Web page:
Australia is a very large country in accordance with its landmass and has its population concentrated in few cities near the coastline, while a major part of it remains sparsely inhabited. To encourage the development of cities other than the famous metropolitans like Sydney, Melbourne and Brisbane, the Australian government has decided to allow students currently on a two-year post-study visa to extend their visa for a period of 1 or 2 additional years, conditional on where the students are currently studying.
The new arrangements will require that students be enrolled at or have studied at a regional campus of a metropolitan university, and they are currently residing in a regional area. These regional areas, called Category 2 areas include:
- Sunshine Coast
- Gold Coast
- Canberra Newcastle/Lake Macquarie
- Wollongong/Illawarra Geelong and Hobart
A further Category 3 classification also includes all the areas and cities defined in Category 2 and additional regional areas.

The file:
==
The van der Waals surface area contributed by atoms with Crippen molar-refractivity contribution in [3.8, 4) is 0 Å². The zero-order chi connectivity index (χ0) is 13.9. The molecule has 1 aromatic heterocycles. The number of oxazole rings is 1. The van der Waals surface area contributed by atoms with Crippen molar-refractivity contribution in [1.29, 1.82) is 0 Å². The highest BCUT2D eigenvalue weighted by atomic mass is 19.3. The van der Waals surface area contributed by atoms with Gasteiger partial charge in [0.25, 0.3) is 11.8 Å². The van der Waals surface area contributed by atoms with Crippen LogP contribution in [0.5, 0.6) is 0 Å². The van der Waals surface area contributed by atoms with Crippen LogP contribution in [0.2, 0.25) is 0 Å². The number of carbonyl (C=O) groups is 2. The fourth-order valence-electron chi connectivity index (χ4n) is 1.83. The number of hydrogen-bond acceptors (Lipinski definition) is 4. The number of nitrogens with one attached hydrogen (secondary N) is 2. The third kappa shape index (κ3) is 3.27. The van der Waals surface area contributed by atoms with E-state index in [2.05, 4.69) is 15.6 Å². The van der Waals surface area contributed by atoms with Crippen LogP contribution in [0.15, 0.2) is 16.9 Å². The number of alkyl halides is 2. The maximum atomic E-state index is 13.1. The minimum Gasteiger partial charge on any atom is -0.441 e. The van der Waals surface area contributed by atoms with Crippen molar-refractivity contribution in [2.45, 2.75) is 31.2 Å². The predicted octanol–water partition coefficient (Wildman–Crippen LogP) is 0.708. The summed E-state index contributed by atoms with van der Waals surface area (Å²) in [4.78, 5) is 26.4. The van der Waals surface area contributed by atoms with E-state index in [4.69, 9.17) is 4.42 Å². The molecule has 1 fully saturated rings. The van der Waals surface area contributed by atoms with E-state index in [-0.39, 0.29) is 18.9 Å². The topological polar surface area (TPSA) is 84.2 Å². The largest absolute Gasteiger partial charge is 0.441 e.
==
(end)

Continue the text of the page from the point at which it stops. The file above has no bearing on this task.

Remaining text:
Cities like Perth and Adelaide, while smaller than the major cities like Sydney and Melbourne, are hubs of cultural diversity and vibrant life. Perth is a top student destination owing to its large student population and a multitude of universities being located there. Adelaide is home to the University of Adelaide, ranked 106th in the world university rankings in 2021. It was the only university in South Australia to be ranked inside the top 250!
The visa extension program aims to sustain and develop the economies of such regional areas, as foreign spending and tourism account for quite a lot in Australia’s economy. Moreover, encouraging students to pursue their education at regional universities will also allow attention to be garnered to these lesser-known but beautiful student destinations.
This move has come along with a slew of other programs being introduced by the government, such as visa-extensions for students working in farms during non-teaching periods, to propagate immigration and beat the COVID-19 induced slowdowns in the economy.